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Freelance Basics: A Veteran’s Guide To Going Along, Getting Along & Consistent Success

Starting with a good attitude and simple manners, a list of things that the author has found valuable in keeping him in demand as a freelancer.

Most of us will never mix front of house or monitors for a headliner. Instead we’ll usually find ourselves applying our finely-honed skills for breakout rooms of various sizes at corporate events or something similar, and even those of us who have been around for a while might find it useful to review the basics.

First, a bit about myself, because it’s always good to know a bit about the person who’s trying to give you advice. I got a belly full of touring in the early 1980s when I was a keyboard player with a 25-piece show band that toured worldwide. Anyone who wants it can have it.

I find that one advantage of living in the mouse house (Orlando) is that the work comes to me. I like being in my own bed at night next to my own wife of 34 years and going fishing once a week on a weekday in the creek that flows through a nearby forest. I call it my weekly therapy. I’ve been doing corporate events large and small for more than 25 years.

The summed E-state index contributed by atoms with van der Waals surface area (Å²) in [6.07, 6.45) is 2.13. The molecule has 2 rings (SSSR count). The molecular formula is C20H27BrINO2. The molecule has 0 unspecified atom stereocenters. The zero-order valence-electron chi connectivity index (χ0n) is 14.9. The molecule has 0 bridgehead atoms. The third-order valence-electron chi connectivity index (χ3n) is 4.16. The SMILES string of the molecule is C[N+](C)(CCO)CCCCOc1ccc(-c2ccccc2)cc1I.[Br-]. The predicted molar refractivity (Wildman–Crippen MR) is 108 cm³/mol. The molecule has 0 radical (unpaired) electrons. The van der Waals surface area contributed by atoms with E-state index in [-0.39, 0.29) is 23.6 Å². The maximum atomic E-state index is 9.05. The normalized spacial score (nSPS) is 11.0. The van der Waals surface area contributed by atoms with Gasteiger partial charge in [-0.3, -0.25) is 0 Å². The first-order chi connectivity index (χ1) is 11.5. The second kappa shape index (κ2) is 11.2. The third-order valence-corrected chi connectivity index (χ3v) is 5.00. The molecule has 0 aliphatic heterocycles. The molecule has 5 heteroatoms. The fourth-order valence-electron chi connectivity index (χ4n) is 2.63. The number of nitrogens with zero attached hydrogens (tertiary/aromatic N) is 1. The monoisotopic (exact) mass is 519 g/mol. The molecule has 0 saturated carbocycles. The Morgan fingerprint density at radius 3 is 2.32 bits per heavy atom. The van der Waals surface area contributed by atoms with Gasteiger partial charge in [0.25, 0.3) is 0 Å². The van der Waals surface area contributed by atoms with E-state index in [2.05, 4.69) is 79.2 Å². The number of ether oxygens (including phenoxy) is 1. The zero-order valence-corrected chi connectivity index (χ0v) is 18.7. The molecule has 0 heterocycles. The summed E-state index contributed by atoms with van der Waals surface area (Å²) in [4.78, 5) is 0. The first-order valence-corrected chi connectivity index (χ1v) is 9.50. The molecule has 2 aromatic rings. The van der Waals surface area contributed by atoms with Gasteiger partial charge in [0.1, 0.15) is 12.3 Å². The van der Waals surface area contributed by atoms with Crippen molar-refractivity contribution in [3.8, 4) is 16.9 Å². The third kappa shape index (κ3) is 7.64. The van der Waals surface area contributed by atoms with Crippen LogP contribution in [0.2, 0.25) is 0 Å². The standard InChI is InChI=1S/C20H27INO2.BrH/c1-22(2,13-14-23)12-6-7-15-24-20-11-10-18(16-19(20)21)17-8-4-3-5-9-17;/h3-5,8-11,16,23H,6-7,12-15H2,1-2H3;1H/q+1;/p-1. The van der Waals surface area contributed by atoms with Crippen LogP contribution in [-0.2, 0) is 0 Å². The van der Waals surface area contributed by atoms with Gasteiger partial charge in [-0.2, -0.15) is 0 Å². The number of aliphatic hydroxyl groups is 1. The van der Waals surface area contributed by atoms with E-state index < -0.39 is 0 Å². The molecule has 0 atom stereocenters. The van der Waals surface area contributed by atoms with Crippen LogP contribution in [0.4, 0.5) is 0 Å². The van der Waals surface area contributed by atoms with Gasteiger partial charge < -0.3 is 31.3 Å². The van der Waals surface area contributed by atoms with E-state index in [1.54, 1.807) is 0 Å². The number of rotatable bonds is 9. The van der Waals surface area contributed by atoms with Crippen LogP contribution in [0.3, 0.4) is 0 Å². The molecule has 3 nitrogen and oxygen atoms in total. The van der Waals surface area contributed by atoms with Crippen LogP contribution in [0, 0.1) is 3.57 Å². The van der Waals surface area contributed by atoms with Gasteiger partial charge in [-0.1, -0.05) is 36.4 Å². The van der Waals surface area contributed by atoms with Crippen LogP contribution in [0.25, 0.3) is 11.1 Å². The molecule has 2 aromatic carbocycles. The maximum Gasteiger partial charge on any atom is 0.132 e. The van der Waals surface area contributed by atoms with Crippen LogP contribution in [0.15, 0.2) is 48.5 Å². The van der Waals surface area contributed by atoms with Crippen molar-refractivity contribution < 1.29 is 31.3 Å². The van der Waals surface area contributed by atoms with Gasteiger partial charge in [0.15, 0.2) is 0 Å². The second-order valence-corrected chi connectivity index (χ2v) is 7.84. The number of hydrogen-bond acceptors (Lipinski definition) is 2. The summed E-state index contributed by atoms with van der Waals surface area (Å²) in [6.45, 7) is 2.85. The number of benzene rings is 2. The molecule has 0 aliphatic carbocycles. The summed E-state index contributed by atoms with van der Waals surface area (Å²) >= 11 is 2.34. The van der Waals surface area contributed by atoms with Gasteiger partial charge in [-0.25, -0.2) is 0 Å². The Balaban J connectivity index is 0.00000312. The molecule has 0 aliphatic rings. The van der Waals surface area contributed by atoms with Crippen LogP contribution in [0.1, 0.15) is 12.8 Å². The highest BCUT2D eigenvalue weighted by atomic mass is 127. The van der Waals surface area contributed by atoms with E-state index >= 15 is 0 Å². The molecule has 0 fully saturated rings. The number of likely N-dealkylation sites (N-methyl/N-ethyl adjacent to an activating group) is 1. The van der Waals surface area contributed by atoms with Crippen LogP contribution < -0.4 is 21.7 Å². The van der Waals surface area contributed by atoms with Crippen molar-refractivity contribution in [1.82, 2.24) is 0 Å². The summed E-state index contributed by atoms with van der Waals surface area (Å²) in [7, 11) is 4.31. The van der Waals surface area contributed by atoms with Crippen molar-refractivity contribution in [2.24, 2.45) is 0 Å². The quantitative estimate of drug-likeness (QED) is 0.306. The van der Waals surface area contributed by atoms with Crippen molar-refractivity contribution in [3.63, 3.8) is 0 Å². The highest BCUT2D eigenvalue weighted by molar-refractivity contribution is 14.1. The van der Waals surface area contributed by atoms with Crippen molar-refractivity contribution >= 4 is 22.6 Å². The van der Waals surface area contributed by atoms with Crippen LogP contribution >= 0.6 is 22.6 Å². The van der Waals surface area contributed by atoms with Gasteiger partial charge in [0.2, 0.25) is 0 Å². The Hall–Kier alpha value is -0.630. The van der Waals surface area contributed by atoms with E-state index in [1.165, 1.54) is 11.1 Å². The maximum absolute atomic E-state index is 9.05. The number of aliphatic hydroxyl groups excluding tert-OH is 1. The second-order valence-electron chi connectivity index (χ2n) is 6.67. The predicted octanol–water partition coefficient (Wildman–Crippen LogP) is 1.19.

Attitude comes first, before anything of a technical nature, followed closely by etiquette. A good attitude and simple manners will go a long way with the client and with your fellow workers. After that, here’s a list – in no particular order – of things that I find keep me in demand as a freelancer:

• Never speak directly to the client unless the client first speaks to you. Your direction comes from the crew lead, who answers to the technical director, who answers to the producer. Always follow the chain of command so that everyone is in the loop.

• Never assume that you know more than another A1, A2, or audio technician, and if it becomes evident that you do, never act like it. Mutual respect goes a long way toward a positive work environment and a happy client.

• Never, ever touch another engineer’s mixing board unless you’re asked to do so directly. Even if the crew lead tells you that he wants all mixing boards in the breakout rooms to be set a certain way, you’re only to relay the message unless instructed otherwise. Making adjustments or changes on someone else’s desk is a fast and sure way to make enemies.

• Always conduct yourself as if the client is standing next to you. You’ll be surprised at how often it will be true.

• A good sense of humor is always welcome, but make no mistake, we’re all about business and getting the job done. If a client sees us standing around making jokes, he or she will wonder what it’s costing him/her, and that’s something you don’t want the client to be doing. (By the way, have you heard about the one about the audio engineer who walks out of a bar? Hey, it could happen!)

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